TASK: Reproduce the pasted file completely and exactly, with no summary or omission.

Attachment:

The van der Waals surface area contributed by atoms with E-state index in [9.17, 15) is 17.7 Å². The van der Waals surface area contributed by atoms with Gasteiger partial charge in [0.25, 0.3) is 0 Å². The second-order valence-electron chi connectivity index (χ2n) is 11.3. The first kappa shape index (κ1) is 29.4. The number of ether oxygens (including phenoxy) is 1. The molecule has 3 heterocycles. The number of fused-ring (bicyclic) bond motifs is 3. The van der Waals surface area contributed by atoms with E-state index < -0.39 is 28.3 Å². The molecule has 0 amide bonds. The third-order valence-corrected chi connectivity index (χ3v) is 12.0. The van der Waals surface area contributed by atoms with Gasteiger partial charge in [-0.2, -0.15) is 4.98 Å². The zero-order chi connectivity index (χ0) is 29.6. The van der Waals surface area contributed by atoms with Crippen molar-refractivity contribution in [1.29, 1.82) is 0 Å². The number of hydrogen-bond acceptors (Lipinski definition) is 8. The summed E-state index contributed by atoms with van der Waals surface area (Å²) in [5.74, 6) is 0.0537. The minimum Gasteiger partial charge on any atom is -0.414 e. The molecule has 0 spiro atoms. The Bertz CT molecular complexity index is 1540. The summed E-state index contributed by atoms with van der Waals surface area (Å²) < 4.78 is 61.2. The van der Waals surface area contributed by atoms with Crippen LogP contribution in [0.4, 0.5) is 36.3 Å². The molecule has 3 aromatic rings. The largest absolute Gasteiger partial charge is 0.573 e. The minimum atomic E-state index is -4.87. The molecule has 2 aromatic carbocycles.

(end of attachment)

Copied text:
The van der Waals surface area contributed by atoms with E-state index in [9.17, 15) is 17.7 Å². The van der Waals surface area contributed by atoms with Gasteiger partial charge in [0.25, 0.3) is 0 Å². The second-order valence-electron chi connectivity index (χ2n) is 11.3. The first kappa shape index (κ1) is 29.4. The number of ether oxygens (including phenoxy) is 1. The molecule has 3 heterocycles. The number of fused-ring (bicyclic) bond motifs is 3. The van der Waals surface area contributed by atoms with E-state index < -0.39 is 28.3 Å². The molecule has 0 amide bonds. The third-order valence-corrected chi connectivity index (χ3v) is 12.0. The van der Waals surface area contributed by atoms with Gasteiger partial charge in [-0.2, -0.15) is 4.98 Å². The zero-order chi connectivity index (χ0) is 29.6. The van der Waals surface area contributed by atoms with Crippen molar-refractivity contribution in [1.29, 1.82) is 0 Å². The number of hydrogen-bond acceptors (Lipinski definition) is 8. The summed E-state index contributed by atoms with van der Waals surface area (Å²) in [5.74, 6) is 0.0537. The minimum Gasteiger partial charge on any atom is -0.414 e. The molecule has 0 spiro atoms. The Bertz CT molecular complexity index is 1540. The summed E-state index contributed by atoms with van der Waals surface area (Å²) < 4.78 is 61.2. The van der Waals surface area contributed by atoms with Crippen LogP contribution in [0.4, 0.5) is 36.3 Å². The molecule has 3 aromatic rings. The largest absolute Gasteiger partial charge is 0.573 e. The minimum atomic E-state index is -4.87. The molecule has 2 aromatic carbocycles.